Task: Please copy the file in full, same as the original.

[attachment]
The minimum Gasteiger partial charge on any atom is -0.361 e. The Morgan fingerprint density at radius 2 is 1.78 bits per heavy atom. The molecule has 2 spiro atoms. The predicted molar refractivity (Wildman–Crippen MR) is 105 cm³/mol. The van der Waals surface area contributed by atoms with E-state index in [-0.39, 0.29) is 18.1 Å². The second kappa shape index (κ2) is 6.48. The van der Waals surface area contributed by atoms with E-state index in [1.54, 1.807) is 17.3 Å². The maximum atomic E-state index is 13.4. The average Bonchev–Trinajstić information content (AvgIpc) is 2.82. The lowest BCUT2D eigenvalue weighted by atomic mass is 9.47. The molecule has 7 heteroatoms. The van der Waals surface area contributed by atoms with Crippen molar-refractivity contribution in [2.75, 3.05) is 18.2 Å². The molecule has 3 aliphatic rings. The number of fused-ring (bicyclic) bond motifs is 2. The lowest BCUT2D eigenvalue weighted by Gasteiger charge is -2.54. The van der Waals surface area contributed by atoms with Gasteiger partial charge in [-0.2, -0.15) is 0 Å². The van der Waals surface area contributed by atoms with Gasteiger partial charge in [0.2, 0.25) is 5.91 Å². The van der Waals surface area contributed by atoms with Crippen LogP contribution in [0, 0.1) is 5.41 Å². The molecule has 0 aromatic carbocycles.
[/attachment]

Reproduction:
The minimum Gasteiger partial charge on any atom is -0.361 e. The Morgan fingerprint density at radius 2 is 1.78 bits per heavy atom. The molecule has 2 spiro atoms. The predicted molar refractivity (Wildman–Crippen MR) is 105 cm³/mol. The van der Waals surface area contributed by atoms with E-state index in [-0.39, 0.29) is 18.1 Å². The second kappa shape index (κ2) is 6.48. The van der Waals surface area contributed by atoms with E-state index in [1.54, 1.807) is 17.3 Å². The maximum atomic E-state index is 13.4. The average Bonchev–Trinajstić information content (AvgIpc) is 2.82. The lowest BCUT2D eigenvalue weighted by atomic mass is 9.47. The molecule has 7 heteroatoms. The van der Waals surface area contributed by atoms with Crippen molar-refractivity contribution in [2.75, 3.05) is 18.2 Å². The molecule has 3 aliphatic rings. The number of fused-ring (bicyclic) bond motifs is 2. The lowest BCUT2D eigenvalue weighted by Gasteiger charge is -2.54. The van der Waals surface area contributed by atoms with Gasteiger partial charge in [-0.2, -0.15) is 0 Å². The van der Waals surface area contributed by atoms with Gasteiger partial charge in [0.2, 0.25) is 5.91 Å². The van der Waals surface area contributed by atoms with Crippen LogP contribution in [0, 0.1) is 5.41 Å². The molecule has 0 aromatic carbocycles.